It must have been a pretty good essay to get a C answering the wrong questions!

I hope it gets sorted.

Loveislandaddict Mon 02-Dec-19 08:52:16

When we had a paper remarked, and the grade got changed, then we got a refund. If the grade stayed the same, then no refund.

JulietTango Mon 02-Dec-19 09:08:52

@RhymingRabbit3

This is her A level and presumably affects which university she'll get offered a place at

nandio Mon 02-Dec-19 09:11:45

Parents can’t deal directly with the exam board. Wouldn’t the school have done that given the procedural error? Overall grade was an A but she missed out on her 1st choice uni.

Interestedwoman Mon 02-Dec-19 09:17:13

I would do everything you possibly can! It's an excellent idea to get as much feedback as possible. Well worth the money to find out anything.

I don't think the order of scanning matters- be very clear which paper you want them to give feedback on etc, explaining that the scanning is in error. This is all really impressive preparation and diligence. Best wishes xxxxx

Interestedwoman Mon 02-Dec-19 09:18:33

There is no way she got a C answering the wrong questions, of course smile

CravingCheese Mon 02-Dec-19 09:22:33

Do everything you possibly can. Yes, it's annoying but this is not the time for these kinds of principled stands. At least imo....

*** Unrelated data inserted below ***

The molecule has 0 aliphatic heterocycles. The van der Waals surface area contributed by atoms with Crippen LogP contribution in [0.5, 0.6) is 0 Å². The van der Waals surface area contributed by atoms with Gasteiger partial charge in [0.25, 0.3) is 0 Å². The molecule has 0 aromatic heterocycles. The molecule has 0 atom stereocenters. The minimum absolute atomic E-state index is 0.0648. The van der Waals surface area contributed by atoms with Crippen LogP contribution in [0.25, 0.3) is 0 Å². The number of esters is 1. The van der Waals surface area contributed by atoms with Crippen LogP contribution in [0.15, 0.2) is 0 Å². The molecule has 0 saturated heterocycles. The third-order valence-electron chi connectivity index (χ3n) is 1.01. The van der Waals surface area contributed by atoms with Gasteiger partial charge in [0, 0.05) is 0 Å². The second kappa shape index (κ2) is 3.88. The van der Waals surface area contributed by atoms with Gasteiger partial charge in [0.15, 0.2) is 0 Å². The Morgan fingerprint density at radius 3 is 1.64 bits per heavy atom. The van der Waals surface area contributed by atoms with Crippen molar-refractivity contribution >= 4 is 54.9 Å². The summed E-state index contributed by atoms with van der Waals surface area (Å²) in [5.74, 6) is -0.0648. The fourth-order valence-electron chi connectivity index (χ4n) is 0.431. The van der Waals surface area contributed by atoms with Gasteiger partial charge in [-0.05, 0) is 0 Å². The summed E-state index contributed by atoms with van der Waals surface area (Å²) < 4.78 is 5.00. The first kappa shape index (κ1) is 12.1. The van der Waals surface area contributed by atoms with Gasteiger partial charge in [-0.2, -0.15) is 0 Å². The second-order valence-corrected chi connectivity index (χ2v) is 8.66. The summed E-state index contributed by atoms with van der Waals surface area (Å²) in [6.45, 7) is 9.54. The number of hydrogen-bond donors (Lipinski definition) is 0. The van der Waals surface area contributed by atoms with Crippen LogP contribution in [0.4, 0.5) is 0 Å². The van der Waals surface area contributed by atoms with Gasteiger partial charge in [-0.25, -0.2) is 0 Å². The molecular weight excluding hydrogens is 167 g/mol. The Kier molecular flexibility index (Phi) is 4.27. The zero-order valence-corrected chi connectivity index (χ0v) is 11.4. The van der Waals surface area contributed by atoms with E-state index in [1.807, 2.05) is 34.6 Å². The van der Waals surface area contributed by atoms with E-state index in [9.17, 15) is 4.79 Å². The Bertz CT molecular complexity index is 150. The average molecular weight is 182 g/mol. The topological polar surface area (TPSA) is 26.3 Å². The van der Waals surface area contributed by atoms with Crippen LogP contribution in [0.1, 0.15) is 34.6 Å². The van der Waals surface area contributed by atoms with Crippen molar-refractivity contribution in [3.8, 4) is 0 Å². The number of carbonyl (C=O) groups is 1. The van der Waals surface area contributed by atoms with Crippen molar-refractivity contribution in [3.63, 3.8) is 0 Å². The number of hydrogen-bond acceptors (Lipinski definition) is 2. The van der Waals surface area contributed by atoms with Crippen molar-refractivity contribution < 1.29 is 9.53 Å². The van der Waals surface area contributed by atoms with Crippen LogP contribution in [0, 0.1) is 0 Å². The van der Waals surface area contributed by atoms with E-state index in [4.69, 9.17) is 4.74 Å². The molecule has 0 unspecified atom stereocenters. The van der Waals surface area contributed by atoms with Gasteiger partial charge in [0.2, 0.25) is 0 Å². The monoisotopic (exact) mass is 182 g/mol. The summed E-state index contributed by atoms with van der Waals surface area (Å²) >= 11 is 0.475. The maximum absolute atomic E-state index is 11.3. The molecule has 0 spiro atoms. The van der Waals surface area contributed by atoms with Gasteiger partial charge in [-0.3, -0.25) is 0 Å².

SarahAndQuack Mon 02-Dec-19 09:32:44

I definitely think you need to double check she didn't answer the wrong questions.

But if she didn't, and the teachers didn't address it, she needs to keep asking them until she gets a proper answer. Markers are often in a tearing hurry and I would be a bit concerned they might not have noticed/realised what was going on.

SarahMused Mon 02-Dec-19 09:35:58

She may have got a C if she did exceptionally well on the one part that was scanned in the correct order and managed to pick up a few marks on the other two if questions were on similar themes. Without more information it is impossible to know.

SarahMused Mon 02-Dec-19 09:38:19

If the school won’t ask the necessary questions you can contact the exam board. They have phone numbers, email, social media etc. Have you tried or just taken the schools word for this?

bsc Mon 02-Dec-19 09:41:46

Sorry, she got an A in history but her first choice didn't accept her?
Have the teachers said whether the answers she gave would have achieved the marks necessary to change the grade on the paper?

michaelbaubles Mon 02-Dec-19 09:43:42

Examiners would notice if they were marking an answer to the wrong paper! Usually the student writes the question number in the margin so it doesn't matter if they're in the wrong order - it's common for students to answer questions out of order anyway. Unless there's specifically a different booklet for each question - I don't know History exams. But even then it should be clear that it's not the right question being answered.